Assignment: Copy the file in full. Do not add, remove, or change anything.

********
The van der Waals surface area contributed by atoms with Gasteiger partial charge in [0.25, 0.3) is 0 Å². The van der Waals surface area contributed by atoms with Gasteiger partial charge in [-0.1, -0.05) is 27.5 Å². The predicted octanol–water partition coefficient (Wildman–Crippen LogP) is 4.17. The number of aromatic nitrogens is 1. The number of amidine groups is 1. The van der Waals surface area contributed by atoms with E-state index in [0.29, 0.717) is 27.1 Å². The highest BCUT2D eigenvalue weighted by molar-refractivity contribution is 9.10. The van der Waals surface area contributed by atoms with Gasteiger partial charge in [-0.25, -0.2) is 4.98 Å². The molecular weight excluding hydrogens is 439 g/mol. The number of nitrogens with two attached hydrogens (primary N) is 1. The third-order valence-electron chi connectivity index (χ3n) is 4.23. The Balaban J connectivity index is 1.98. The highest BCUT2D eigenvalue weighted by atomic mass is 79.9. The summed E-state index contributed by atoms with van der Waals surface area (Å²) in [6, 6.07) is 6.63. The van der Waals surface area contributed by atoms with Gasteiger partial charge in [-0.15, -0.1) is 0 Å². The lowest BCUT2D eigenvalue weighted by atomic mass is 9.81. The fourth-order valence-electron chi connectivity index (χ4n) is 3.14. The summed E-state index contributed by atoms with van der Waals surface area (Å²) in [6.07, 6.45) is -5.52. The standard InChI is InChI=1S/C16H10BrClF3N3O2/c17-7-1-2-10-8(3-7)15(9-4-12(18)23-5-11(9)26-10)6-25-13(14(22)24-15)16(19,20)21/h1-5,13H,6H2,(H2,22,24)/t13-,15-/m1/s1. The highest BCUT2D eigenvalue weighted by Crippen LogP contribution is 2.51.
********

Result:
The van der Waals surface area contributed by atoms with Gasteiger partial charge in [0.25, 0.3) is 0 Å². The van der Waals surface area contributed by atoms with Gasteiger partial charge in [-0.1, -0.05) is 27.5 Å². The predicted octanol–water partition coefficient (Wildman–Crippen LogP) is 4.17. The number of aromatic nitrogens is 1. The number of amidine groups is 1. The van der Waals surface area contributed by atoms with E-state index in [0.29, 0.717) is 27.1 Å². The highest BCUT2D eigenvalue weighted by molar-refractivity contribution is 9.10. The van der Waals surface area contributed by atoms with Gasteiger partial charge in [-0.25, -0.2) is 4.98 Å². The molecular weight excluding hydrogens is 439 g/mol. The number of nitrogens with two attached hydrogens (primary N) is 1. The third-order valence-electron chi connectivity index (χ3n) is 4.23. The Balaban J connectivity index is 1.98. The highest BCUT2D eigenvalue weighted by atomic mass is 79.9. The summed E-state index contributed by atoms with van der Waals surface area (Å²) in [6, 6.07) is 6.63. The van der Waals surface area contributed by atoms with Gasteiger partial charge in [-0.15, -0.1) is 0 Å². The lowest BCUT2D eigenvalue weighted by atomic mass is 9.81. The fourth-order valence-electron chi connectivity index (χ4n) is 3.14. The summed E-state index contributed by atoms with van der Waals surface area (Å²) in [6.07, 6.45) is -5.52. The standard InChI is InChI=1S/C16H10BrClF3N3O2/c17-7-1-2-10-8(3-7)15(9-4-12(18)23-5-11(9)26-10)6-25-13(14(22)24-15)16(19,20)21/h1-5,13H,6H2,(H2,22,24)/t13-,15-/m1/s1. The highest BCUT2D eigenvalue weighted by Crippen LogP contribution is 2.51.